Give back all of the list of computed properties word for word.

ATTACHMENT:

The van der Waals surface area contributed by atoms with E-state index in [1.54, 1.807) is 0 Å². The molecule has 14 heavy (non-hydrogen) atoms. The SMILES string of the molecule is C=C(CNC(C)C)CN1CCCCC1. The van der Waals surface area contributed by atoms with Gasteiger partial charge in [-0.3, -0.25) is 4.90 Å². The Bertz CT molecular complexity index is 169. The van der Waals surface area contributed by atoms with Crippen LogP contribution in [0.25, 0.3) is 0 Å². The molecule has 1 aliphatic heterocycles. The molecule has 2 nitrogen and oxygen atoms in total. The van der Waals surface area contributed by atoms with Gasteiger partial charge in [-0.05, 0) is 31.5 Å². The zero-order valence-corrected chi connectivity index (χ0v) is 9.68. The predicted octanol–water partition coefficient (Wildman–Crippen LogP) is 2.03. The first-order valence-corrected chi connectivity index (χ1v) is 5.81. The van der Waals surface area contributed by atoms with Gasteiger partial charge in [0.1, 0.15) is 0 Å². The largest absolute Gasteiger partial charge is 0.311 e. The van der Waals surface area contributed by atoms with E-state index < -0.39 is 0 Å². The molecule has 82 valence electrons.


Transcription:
The van der Waals surface area contributed by atoms with E-state index in [1.54, 1.807) is 0 Å². The molecule has 14 heavy (non-hydrogen) atoms. The SMILES string of the molecule is C=C(CNC(C)C)CN1CCCCC1. The van der Waals surface area contributed by atoms with Gasteiger partial charge in [-0.3, -0.25) is 4.90 Å². The Bertz CT molecular complexity index is 169. The van der Waals surface area contributed by atoms with Crippen LogP contribution in [0.25, 0.3) is 0 Å². The molecule has 1 aliphatic heterocycles. The molecule has 2 nitrogen and oxygen atoms in total. The van der Waals surface area contributed by atoms with Gasteiger partial charge in [-0.05, 0) is 31.5 Å². The zero-order valence-corrected chi connectivity index (χ0v) is 9.68. The predicted octanol–water partition coefficient (Wildman–Crippen LogP) is 2.03. The first-order valence-corrected chi connectivity index (χ1v) is 5.81. The van der Waals surface area contributed by atoms with Gasteiger partial charge in [0.1, 0.15) is 0 Å². The largest absolute Gasteiger partial charge is 0.311 e. The van der Waals surface area contributed by atoms with E-state index < -0.39 is 0 Å². The molecule has 82 valence electrons.